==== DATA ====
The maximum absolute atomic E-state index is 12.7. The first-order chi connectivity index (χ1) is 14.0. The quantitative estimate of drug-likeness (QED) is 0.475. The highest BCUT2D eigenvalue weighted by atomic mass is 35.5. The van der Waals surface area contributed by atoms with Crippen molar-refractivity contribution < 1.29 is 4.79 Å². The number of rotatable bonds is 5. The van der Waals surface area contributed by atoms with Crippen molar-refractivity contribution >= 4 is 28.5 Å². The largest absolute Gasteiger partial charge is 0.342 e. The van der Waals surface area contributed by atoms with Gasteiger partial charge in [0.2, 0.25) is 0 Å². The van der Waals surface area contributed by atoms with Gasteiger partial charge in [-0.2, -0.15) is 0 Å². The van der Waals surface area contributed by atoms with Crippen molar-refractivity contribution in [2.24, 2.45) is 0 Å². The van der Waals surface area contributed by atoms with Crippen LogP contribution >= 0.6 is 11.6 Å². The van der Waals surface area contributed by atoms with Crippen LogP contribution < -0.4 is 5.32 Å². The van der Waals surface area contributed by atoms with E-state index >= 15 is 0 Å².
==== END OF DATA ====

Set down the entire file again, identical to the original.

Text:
The maximum absolute atomic E-state index is 12.7. The first-order chi connectivity index (χ1) is 14.0. The quantitative estimate of drug-likeness (QED) is 0.475. The highest BCUT2D eigenvalue weighted by atomic mass is 35.5. The van der Waals surface area contributed by atoms with Crippen molar-refractivity contribution < 1.29 is 4.79 Å². The number of rotatable bonds is 5. The van der Waals surface area contributed by atoms with Crippen molar-refractivity contribution >= 4 is 28.5 Å². The largest absolute Gasteiger partial charge is 0.342 e. The van der Waals surface area contributed by atoms with Gasteiger partial charge in [0.2, 0.25) is 0 Å². The van der Waals surface area contributed by atoms with Gasteiger partial charge in [-0.2, -0.15) is 0 Å². The van der Waals surface area contributed by atoms with Crippen molar-refractivity contribution in [2.24, 2.45) is 0 Å². The van der Waals surface area contributed by atoms with Crippen LogP contribution >= 0.6 is 11.6 Å². The van der Waals surface area contributed by atoms with Crippen LogP contribution < -0.4 is 5.32 Å². The van der Waals surface area contributed by atoms with E-state index >= 15 is 0 Å².